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Justin Quaintance

Sales pitches don’t belong in classrooms

By Sean Willett, January 17 2017 —

When I sat down for the first lecture of my molecular biology class, the person at the front of the room was not my instructor. Instead, the class was greeted by a representative of John Wiley & Sons Inc., the company that publishes the required textbook for the class.

What followed was a 10-minute sales pitch aimed at convincing students to buy new copies of the class’s required textbook. This type of blatant pandering from textbook companies has no place in the classroom and should not be allowed at University of Calgary.

The presentation was billed as a guide to accessing the company’s online resource, WileyPlus. These instructions were in no way necessary — few students in 2017 need an explanation of how to set up an account on a website and  this information could have been delivered more effectively communicated through an e-mail or post on D2L. Instead, every student had to sit through a lengthy presentation, only a portion of which could be helpful.

Much of the presentation was actually devoted to convincing students that they should buy more Wiley brand products. The representative explained, at length, the benefits students would receive from WileyPlus — which can only be accessed by purchasing a new textbook or an online access code. These include additional study tools, practise questions and online access. The sales representative emphasized how helpful the benefits of WileyPlus would be for students, going as far to say that they are “the best way to get an A in this class.”

This is not a claim a textbook salesperson should be allowed to tell a class of mostly second-year biology students. Even ignoring that this Wiley representative has likely never taken this particular molecular  biology class and therefore would not know how to best receive an A, telling students your product is the best way to do well is manipulative. Doing so during class time makes it even worse.

While I’m sure that the features offered by WileyPlus would be helpful to some students, they are in no way required in order to do well in a second-year biology course. I have done well in many of these courses with nothing but an old edition of the textbook and regular class attendance. No one actually needs online flash cards.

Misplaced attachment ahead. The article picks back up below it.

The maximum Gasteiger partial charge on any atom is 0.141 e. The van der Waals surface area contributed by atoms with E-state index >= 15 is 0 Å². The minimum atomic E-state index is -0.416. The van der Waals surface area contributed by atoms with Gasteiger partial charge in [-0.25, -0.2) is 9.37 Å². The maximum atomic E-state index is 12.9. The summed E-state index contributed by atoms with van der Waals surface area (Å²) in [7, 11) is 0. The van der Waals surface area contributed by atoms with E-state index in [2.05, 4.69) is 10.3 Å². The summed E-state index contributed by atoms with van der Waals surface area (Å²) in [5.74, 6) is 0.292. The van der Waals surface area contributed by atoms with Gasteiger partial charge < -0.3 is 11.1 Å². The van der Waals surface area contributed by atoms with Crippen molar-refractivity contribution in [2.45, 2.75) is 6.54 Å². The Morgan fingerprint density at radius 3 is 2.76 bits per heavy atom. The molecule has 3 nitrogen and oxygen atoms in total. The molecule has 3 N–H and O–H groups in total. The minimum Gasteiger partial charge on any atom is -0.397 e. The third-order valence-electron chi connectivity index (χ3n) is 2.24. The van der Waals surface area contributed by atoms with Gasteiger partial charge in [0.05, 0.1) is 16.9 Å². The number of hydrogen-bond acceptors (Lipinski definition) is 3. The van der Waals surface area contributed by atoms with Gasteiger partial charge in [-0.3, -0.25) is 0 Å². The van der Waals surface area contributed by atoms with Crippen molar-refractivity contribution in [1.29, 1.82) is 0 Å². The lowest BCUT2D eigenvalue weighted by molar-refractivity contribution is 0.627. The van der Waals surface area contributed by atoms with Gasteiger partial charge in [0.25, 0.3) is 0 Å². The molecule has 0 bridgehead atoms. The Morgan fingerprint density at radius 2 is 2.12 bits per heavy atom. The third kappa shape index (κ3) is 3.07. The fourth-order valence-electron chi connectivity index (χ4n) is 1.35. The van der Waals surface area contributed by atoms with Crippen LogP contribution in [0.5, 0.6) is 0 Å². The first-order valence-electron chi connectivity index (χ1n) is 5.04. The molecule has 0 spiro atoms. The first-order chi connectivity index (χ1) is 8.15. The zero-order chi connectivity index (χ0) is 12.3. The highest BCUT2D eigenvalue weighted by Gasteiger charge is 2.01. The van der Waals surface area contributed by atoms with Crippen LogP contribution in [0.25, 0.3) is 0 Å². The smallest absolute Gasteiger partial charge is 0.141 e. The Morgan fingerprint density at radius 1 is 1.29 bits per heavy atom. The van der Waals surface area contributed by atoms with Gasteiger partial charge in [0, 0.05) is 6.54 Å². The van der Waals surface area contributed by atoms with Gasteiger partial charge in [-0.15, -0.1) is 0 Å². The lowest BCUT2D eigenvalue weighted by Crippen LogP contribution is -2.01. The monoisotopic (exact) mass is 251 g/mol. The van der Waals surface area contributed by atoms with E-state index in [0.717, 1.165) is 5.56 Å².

But having the presentation take up a significant amount of valuable class time makes WileyPlus seem like something everyone is expected to have, since all students are being made to watch. Why else, a student may think, would the instructor allow this to happen?

This presentation likely convinced some students that they need to buy a new textbook or that they need to purchase an access code to go along with the used textbook they already own. Either way, they will end up spending more money than they otherwise would have for something they probably don’t actually need.

New textbooks are expensive and prices have only climbed in recent years. Students aren’t exactly a group with a lot of money to spare and many buy used textbooks to try to save on the already high cost of education. I understand that publishers like Wiley are losing money because of this, but the strategy to combat this trend shouldn’t be to give sales pitches to classrooms in an attempt to trick or scare students into buying their products.

Additionally, the U of C should not allow for this type of presentation to occur during class time. Not only does it gives the illusion that costly optional material are required for all students to own and any useful information on how to access this material could be easily delivered in a less time consuming  manner.

Forcing all students to sit through a sales pitch for something they don’t need is an unethical waste of time. Textbook publishers are enough of a pain as it is. The last thing we should be doing is giving them a bigger platform to stand on.

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